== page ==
While the construction industry continues making significant progress in enhancing physical safety by implementing innovative technologies, the focus on workers' psychological well-being has only emerged as a priority in the past two decades. To better address the needs of all workers in the field, construction companies have started investing in comprehensive safety programs that reduce stigmas associated with mental health while promoting a greater sense of belonging.
In a recent Procore Foundations for Progress webinar, industry experts discussed how safety programs are evolving, shared emerging research on proper fitting personal protective equipment (PPE) and identified practical tools for incorporating mental health awareness into a construction safety program.
Procore welcomed an esteemed panel of speakers to discuss important themes around intersectionality and advocacy including Stacee Barkley, global diversity, equity, and inclusion leader for DPR Construction; Abby Ferri, CSP, chief risk officer for Insurate and host of Procore’s newest PSQ course; and Cal Beyer, vice president of workforce risk and worker wellbeing for Holmes Murphy.
The Need for Inclusive PPE
In a study conducted by the OSHA, of approximately 770 workers who suffered a face injury on the jobsite in 2005, 1% were wearing proper face protection. However as of 2022, only 31% percent of construction laborers report using PPE. These disparate findings highlight the correlation between wearing proper PPE and reducing risk while underscoring the urgent need for greater PPE adoption across the construction industry.
Recently, there has been an increasing recognition to provide more inclusive PPE, ensuring the safety of all workers, regardless of their gender, size or physical abilities. The current reliance on a one-size-fits-all solution for PPE is unsustainable, making it imperative to provide properly fitting equipment for all workers.
“When an employer provides options with PPE, that shows a level of care and understanding,” said Ferri. “They’re recognizing there are people on the jobsite with different body sizes and types and they’re committing to provide PPE that reflects that.”
Inclusive PPE enhances the physical safety around a jobsite and it also fosters a more integrated community amongst workers, promoting a work environment where everyone belongs.
Investing In Belonging and DIEB Initiatives
As the construction industry continues to evolve, we have the opportunity to help inspire meaningful dialogue and drive sustainable change around diversity, equity, inclusion and belonging (DEIB). In 2021, several industry leaders joined forces to establish Construction Inclusion Week, an initiative dedicated to cultivating a culture where everyone in the construction industry feels they belong.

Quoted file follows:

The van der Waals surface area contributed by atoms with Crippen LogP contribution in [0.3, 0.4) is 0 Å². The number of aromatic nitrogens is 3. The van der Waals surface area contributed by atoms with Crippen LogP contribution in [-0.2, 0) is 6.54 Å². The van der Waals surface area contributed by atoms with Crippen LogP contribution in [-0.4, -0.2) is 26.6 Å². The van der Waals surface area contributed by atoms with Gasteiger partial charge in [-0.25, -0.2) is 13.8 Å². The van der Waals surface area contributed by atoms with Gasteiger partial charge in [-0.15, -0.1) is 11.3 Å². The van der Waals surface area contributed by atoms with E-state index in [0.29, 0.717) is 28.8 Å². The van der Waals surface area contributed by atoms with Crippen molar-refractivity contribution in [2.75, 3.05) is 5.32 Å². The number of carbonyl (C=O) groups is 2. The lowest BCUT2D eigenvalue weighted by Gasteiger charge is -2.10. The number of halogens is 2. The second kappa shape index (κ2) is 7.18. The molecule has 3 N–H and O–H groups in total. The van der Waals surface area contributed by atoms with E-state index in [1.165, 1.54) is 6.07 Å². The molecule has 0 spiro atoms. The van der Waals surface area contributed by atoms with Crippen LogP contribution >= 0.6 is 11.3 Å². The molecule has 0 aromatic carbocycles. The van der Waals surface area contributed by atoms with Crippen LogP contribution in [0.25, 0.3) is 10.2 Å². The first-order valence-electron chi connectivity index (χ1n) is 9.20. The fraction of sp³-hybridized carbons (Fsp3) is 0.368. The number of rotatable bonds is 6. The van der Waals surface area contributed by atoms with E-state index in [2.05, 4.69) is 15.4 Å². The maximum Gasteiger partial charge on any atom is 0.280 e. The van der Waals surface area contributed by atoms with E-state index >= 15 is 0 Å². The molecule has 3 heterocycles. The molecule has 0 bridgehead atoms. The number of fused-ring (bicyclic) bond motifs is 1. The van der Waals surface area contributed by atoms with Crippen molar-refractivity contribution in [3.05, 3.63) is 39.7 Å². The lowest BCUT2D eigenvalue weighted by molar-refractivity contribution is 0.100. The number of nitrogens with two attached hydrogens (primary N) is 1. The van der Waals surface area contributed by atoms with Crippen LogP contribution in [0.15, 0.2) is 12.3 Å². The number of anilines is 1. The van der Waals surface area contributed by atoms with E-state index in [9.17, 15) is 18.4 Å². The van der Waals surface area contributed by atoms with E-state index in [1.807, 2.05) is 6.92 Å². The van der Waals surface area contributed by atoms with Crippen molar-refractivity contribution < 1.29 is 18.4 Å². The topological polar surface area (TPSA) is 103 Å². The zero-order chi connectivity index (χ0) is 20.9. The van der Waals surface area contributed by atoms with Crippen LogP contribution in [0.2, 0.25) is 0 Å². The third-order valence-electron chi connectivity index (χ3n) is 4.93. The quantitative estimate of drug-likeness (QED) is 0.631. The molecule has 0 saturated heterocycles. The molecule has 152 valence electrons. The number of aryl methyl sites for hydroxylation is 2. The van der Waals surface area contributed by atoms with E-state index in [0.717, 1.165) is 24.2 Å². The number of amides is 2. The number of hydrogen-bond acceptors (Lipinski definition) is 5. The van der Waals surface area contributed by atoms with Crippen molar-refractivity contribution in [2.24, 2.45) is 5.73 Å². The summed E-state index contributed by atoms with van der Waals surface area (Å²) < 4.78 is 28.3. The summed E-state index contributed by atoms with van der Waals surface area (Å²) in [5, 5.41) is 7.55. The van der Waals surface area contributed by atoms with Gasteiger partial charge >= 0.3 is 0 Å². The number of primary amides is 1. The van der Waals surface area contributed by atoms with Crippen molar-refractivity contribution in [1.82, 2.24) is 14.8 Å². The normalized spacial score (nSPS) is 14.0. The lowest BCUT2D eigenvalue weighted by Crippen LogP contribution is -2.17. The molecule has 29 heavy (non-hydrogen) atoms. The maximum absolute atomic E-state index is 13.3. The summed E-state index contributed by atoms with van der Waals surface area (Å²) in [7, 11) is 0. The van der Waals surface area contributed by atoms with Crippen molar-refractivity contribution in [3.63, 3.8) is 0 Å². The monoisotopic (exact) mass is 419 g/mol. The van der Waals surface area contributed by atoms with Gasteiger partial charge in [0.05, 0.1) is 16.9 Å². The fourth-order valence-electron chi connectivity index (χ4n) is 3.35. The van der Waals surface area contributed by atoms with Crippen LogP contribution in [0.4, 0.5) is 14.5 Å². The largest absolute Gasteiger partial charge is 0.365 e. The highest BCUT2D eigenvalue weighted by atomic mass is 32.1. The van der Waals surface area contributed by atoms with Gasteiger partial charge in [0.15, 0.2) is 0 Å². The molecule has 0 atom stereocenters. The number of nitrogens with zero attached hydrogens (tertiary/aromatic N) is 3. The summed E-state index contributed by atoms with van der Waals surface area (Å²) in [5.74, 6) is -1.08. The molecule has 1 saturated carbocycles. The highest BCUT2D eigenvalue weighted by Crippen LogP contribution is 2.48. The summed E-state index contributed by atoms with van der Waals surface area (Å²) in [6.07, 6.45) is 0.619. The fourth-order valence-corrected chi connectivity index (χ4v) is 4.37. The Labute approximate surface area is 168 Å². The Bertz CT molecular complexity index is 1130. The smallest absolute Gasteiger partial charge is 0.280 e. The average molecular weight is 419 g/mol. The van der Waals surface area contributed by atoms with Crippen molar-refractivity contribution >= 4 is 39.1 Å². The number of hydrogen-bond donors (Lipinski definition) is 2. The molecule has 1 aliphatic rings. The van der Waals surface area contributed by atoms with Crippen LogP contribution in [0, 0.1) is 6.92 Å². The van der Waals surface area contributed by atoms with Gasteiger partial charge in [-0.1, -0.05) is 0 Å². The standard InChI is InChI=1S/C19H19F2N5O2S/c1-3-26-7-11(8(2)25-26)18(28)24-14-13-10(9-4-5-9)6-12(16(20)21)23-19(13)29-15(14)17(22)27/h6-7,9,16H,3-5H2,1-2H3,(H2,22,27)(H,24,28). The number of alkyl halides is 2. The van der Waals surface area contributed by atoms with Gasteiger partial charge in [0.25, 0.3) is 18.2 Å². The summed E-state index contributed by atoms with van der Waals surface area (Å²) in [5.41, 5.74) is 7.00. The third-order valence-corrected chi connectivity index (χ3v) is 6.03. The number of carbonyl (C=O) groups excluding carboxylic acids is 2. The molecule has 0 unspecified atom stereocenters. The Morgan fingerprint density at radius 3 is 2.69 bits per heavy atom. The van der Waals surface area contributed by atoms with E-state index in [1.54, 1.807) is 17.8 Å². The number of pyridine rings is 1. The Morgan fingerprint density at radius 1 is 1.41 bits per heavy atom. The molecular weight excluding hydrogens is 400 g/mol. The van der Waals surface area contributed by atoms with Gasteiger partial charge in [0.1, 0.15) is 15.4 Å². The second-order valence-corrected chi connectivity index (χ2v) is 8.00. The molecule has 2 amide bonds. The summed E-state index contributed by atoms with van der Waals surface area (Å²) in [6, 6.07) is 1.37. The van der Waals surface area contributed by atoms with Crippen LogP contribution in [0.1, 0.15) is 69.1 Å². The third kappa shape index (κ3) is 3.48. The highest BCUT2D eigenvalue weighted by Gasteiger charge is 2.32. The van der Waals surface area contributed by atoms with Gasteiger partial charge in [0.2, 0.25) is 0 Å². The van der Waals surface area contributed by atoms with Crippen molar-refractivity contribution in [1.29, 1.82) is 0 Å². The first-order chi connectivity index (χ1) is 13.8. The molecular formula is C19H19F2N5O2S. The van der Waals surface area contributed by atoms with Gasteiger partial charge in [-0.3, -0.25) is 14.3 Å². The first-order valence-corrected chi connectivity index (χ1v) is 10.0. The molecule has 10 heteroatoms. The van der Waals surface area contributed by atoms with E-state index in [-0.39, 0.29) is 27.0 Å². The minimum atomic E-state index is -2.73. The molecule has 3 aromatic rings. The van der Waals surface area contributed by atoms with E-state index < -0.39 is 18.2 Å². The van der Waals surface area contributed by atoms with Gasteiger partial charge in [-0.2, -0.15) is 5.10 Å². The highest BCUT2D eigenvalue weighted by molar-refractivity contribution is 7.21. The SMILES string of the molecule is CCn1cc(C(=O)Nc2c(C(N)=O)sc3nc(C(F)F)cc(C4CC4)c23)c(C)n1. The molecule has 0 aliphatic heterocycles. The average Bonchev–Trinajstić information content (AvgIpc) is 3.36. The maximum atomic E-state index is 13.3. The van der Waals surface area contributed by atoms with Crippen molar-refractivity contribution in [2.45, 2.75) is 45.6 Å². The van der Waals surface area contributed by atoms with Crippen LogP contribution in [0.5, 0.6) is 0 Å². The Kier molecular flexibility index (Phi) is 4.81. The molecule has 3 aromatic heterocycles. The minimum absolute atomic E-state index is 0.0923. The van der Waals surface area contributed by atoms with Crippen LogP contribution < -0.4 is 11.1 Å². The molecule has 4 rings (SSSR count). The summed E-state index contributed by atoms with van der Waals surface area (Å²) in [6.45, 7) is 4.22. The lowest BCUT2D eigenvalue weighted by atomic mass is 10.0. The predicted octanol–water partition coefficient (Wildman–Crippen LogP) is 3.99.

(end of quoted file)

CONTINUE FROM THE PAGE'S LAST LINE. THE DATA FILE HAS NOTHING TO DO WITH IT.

Throughout the annual event, participating construction firms dedicate time to gather and exchange resources related to building inclusion and construction. As one of the founding members, Barkley and DPR Construction play a paramount role in shaping Construction Inclusion Week.
“It's an opportunity to build additional education and awareness, but the idea is that these are conversations that happen 365 days out of the year, not just the one week,” said Barkley. “We want to give people the tools and resources, equipping them to better show up for themselves and for others.”
Creating an inclusive and welcoming environment encourages individuals to freely share ideas without fear of negative consequences. When workers feel valued and cared for by those around them, they’re empowered to express their true selves and perform at their best.
“Psychological safety in the workplace involves being able to talk about the bad, difficult and challenging things without fear of retribution,” said Ferri. “It’s about making it okay to talk about what’s really going on early and often in order to start solving those problems.”
Mental Health is the Next Frontier of Construction Safety
Within the construction industry, many still consider workplace mental health and suicide prevention taboo topics of conversation. This stigma acts as an invisible barrier, isolating individuals, fostering loneliness and preventing meaningful connections.
The stark difference in suicide rates between the general population and the construction industry is confounding. In the United States, men working in construction experience a rate of suicide four times higher than the general population. In fact, the CDC found the suicide rate for men in construction was five times greater than the rate of all other work-related fatalities in the industry.
For Beyer, peer support represents a crucial turning point in addressing mental health within the workplace. It emphasizes the importance of leaders, companies and workers taking personal action to embrace and accept their coworkers as they are. The expansion of Employee Resource Groups (ERGs) and digital peer support specialists are valuable steps towards upholding mental health.
“When workers share stories at divisional safety meetings, at annual kickoff meetings or with their crews, all of a sudden other people start to lean in,” said Beyer. “Empathy is created, psychological safety is spawned and it's powerful.”
To watch the full Foundations for Progress webinar, click here.
If you or someone you know is struggling, please check out the following free resources:
- Suicide Prevention Lifeline is 1-800-273-TALK (8255)
- Crisis Text Line (text “HEAL” to 741741)
- OSHA - Construction Industry - Preventing Suicides
- Substance Abuse and Mental Health Services Administration (SAMHSA)
- Construction Industry Alliance for Suicide Prevention (CIASP)